I wanted students to have a discussion about circuits and the flow of electricity. So I started off projecting the MakeyMakey piano on the Smartboard. Then I connected students to each alligator clip, and nominated one person to be the ‘pianist’. Holding the ‘Earth’ Alligator clip (this can also be a tinfoil bracelet as seen in G1 video above), this student proceeded to slap students’ hands to produce different notes on the piano. I then took the ‘Earth’ clip away from him and he wasn’t able to play the students’ hands anymore. As a group, we talked about what was different and indicated the ‘earth’ clip completed the circuit. We traced the flow of electricity from the power source (battery of laptop) down the USB cord to the MakeyMakey, through the Earth alligator clip on one hand/wrist and out through the other hand, slapping the ‘notes’ (student hands) connected to the MakeyMakey keyboard. (Unfortunately no photos available so hope this description will do!)

Sorting Out & Going Further

Students then had about 30 minutes on their own to try various Scratch games such as Super Mario Bros, Mazes, Bongos and the Piano. MakeyMakey Scratch Studio has many student-created games for these kits.

MakeyMakeys are an exciting way to broaden the scope of ‘technology in the classroom’. It will be interesting to see how ‘tech integration’ changes as more invention-type kits become available to bridge the gap between ‘screentime’ and hands-on science.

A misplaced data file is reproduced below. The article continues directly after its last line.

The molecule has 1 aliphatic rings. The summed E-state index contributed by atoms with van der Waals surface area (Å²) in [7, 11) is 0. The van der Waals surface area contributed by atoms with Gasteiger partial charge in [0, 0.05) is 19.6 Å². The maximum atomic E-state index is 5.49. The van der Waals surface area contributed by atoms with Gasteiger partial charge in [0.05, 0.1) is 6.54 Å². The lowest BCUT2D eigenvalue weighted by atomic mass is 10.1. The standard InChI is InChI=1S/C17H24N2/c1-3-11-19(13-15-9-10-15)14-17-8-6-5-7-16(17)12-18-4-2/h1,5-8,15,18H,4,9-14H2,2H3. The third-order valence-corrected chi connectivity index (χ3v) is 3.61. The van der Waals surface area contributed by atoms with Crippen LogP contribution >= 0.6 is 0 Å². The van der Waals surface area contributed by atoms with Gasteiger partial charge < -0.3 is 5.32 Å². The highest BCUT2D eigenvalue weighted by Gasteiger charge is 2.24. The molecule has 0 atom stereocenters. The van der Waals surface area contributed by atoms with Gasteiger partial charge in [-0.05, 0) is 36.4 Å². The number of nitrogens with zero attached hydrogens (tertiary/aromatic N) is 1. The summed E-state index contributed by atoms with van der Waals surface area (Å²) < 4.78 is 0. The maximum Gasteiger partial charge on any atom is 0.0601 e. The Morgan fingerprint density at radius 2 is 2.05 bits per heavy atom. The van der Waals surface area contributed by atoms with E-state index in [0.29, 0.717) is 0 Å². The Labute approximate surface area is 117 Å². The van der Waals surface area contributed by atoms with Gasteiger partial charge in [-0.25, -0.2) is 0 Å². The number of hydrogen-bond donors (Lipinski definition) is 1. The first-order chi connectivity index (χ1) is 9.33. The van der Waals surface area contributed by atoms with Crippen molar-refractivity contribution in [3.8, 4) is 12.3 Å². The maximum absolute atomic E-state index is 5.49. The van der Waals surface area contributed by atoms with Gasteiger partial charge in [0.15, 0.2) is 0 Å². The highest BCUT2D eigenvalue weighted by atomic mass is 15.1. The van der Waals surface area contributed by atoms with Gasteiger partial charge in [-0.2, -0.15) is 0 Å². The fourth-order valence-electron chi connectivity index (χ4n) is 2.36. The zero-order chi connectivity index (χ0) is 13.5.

Revamped Resume

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Image Credit: Brandy Agerbeck www.loosetooth.com

 

Transforming my resume from Auditory-Sequential Appeaser to Visual-Spatial Pleaser

Inspired by the infographic above by Brandy Agerbeck, I was thrilled to have the opportunity to redesign my resume. Bored of the tired, traditional layout I learnt from my final days in teachers college (nearly 10 years ago), I thought what better time to showcase all the learning that’s happened during course 3…especially since this is a job hunt year for us.

Below you will see the transformation of my old resume to my new, current one.

Let the remixing and revamping begin!

My former resume, while following simple CARP design principles, had a very traditional layout. In short, there was nothing eye-catching or memorable about it at all.